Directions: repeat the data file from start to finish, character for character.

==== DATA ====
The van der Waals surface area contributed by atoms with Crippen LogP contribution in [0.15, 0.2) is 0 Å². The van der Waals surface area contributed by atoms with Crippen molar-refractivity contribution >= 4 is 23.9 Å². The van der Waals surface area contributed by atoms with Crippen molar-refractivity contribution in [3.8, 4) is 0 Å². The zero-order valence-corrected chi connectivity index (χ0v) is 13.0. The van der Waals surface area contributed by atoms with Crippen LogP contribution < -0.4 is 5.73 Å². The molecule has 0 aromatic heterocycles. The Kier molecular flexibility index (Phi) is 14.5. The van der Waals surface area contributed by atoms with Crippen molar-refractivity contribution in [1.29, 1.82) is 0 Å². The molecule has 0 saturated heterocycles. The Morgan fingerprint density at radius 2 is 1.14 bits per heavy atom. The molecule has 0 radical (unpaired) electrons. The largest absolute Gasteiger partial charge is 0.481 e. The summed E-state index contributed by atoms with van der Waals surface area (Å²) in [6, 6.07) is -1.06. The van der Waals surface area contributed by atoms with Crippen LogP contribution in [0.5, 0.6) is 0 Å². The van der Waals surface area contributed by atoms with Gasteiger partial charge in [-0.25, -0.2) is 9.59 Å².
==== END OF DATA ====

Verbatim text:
The van der Waals surface area contributed by atoms with Crippen LogP contribution in [0.15, 0.2) is 0 Å². The van der Waals surface area contributed by atoms with Crippen molar-refractivity contribution >= 4 is 23.9 Å². The van der Waals surface area contributed by atoms with Crippen molar-refractivity contribution in [3.8, 4) is 0 Å². The zero-order valence-corrected chi connectivity index (χ0v) is 13.0. The van der Waals surface area contributed by atoms with Crippen LogP contribution < -0.4 is 5.73 Å². The molecule has 0 aromatic heterocycles. The Kier molecular flexibility index (Phi) is 14.5. The van der Waals surface area contributed by atoms with Crippen molar-refractivity contribution in [1.29, 1.82) is 0 Å². The molecule has 0 saturated heterocycles. The Morgan fingerprint density at radius 2 is 1.14 bits per heavy atom. The molecule has 0 radical (unpaired) electrons. The largest absolute Gasteiger partial charge is 0.481 e. The summed E-state index contributed by atoms with van der Waals surface area (Å²) in [6, 6.07) is -1.06. The van der Waals surface area contributed by atoms with Crippen LogP contribution in [0.5, 0.6) is 0 Å². The van der Waals surface area contributed by atoms with Gasteiger partial charge in [-0.25, -0.2) is 9.59 Å².